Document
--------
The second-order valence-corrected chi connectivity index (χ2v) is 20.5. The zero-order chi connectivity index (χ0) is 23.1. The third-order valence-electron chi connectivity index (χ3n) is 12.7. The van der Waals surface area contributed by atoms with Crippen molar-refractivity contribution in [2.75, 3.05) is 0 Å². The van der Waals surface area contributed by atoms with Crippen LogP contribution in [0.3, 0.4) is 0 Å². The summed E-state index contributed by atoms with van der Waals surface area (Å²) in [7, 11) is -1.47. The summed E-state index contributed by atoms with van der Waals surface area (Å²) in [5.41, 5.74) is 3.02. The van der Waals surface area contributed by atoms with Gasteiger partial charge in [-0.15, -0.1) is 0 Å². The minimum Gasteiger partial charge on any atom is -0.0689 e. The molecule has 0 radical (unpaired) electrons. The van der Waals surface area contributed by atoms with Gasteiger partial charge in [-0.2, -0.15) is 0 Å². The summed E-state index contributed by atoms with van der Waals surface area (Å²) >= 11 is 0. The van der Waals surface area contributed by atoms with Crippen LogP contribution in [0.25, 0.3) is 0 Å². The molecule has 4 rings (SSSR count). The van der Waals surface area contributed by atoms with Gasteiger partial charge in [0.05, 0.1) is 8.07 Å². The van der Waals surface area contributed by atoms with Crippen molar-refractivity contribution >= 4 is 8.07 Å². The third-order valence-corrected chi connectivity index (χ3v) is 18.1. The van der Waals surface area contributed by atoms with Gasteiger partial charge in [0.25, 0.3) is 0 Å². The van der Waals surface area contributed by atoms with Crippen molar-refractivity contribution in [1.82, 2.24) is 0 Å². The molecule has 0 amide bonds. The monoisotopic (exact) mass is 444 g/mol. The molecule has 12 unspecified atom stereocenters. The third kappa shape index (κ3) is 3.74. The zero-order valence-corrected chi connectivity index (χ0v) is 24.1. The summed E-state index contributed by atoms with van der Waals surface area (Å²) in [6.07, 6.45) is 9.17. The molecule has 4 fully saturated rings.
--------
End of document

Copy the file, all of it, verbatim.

The second-order valence-corrected chi connectivity index (χ2v) is 20.5. The zero-order chi connectivity index (χ0) is 23.1. The third-order valence-electron chi connectivity index (χ3n) is 12.7. The van der Waals surface area contributed by atoms with Crippen molar-refractivity contribution in [2.75, 3.05) is 0 Å². The van der Waals surface area contributed by atoms with Crippen LogP contribution in [0.3, 0.4) is 0 Å². The summed E-state index contributed by atoms with van der Waals surface area (Å²) in [7, 11) is -1.47. The summed E-state index contributed by atoms with van der Waals surface area (Å²) in [5.41, 5.74) is 3.02. The van der Waals surface area contributed by atoms with Gasteiger partial charge in [-0.15, -0.1) is 0 Å². The minimum Gasteiger partial charge on any atom is -0.0689 e. The molecule has 0 radical (unpaired) electrons. The van der Waals surface area contributed by atoms with Gasteiger partial charge in [-0.2, -0.15) is 0 Å². The summed E-state index contributed by atoms with van der Waals surface area (Å²) >= 11 is 0. The van der Waals surface area contributed by atoms with Crippen LogP contribution in [0.25, 0.3) is 0 Å². The molecule has 4 rings (SSSR count). The van der Waals surface area contributed by atoms with Gasteiger partial charge in [0.05, 0.1) is 8.07 Å². The van der Waals surface area contributed by atoms with Crippen molar-refractivity contribution >= 4 is 8.07 Å². The third-order valence-corrected chi connectivity index (χ3v) is 18.1. The van der Waals surface area contributed by atoms with Gasteiger partial charge in [0.25, 0.3) is 0 Å². The van der Waals surface area contributed by atoms with Crippen molar-refractivity contribution in [1.82, 2.24) is 0 Å². The molecule has 0 amide bonds. The monoisotopic (exact) mass is 444 g/mol. The molecule has 12 unspecified atom stereocenters. The third kappa shape index (κ3) is 3.74. The zero-order valence-corrected chi connectivity index (χ0v) is 24.1. The summed E-state index contributed by atoms with van der Waals surface area (Å²) in [6.07, 6.45) is 9.17. The molecule has 4 fully saturated rings.